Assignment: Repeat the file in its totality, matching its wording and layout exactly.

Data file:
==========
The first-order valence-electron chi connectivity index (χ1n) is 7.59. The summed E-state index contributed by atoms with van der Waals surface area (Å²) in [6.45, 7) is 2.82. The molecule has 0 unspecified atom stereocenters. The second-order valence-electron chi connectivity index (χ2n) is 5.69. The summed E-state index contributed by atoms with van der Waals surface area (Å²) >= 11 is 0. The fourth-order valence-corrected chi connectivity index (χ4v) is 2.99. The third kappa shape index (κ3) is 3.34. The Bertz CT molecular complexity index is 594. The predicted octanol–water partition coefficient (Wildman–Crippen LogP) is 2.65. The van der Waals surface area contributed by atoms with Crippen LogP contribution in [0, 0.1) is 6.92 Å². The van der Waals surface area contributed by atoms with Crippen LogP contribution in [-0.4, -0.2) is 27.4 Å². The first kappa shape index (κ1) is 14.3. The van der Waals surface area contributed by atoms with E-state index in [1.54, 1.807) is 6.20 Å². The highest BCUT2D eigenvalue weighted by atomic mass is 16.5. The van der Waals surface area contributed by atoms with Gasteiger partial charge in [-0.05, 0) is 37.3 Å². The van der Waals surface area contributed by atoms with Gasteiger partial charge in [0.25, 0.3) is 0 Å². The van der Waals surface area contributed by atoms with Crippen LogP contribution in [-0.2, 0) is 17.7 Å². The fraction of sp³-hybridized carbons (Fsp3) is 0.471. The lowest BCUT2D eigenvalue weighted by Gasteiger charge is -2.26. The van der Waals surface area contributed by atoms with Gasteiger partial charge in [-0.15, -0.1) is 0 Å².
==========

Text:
The first-order valence-electron chi connectivity index (χ1n) is 7.59. The summed E-state index contributed by atoms with van der Waals surface area (Å²) in [6.45, 7) is 2.82. The molecule has 0 unspecified atom stereocenters. The second-order valence-electron chi connectivity index (χ2n) is 5.69. The summed E-state index contributed by atoms with van der Waals surface area (Å²) >= 11 is 0. The fourth-order valence-corrected chi connectivity index (χ4v) is 2.99. The third kappa shape index (κ3) is 3.34. The Bertz CT molecular complexity index is 594. The predicted octanol–water partition coefficient (Wildman–Crippen LogP) is 2.65. The van der Waals surface area contributed by atoms with Crippen LogP contribution in [0, 0.1) is 6.92 Å². The van der Waals surface area contributed by atoms with Crippen LogP contribution in [-0.4, -0.2) is 27.4 Å². The first kappa shape index (κ1) is 14.3. The van der Waals surface area contributed by atoms with E-state index in [1.54, 1.807) is 6.20 Å². The highest BCUT2D eigenvalue weighted by atomic mass is 16.5. The van der Waals surface area contributed by atoms with Gasteiger partial charge in [-0.05, 0) is 37.3 Å². The van der Waals surface area contributed by atoms with Gasteiger partial charge in [0.25, 0.3) is 0 Å². The van der Waals surface area contributed by atoms with Crippen LogP contribution in [-0.2, 0) is 17.7 Å². The fraction of sp³-hybridized carbons (Fsp3) is 0.471. The lowest BCUT2D eigenvalue weighted by Gasteiger charge is -2.26. The van der Waals surface area contributed by atoms with Gasteiger partial charge in [-0.15, -0.1) is 0 Å².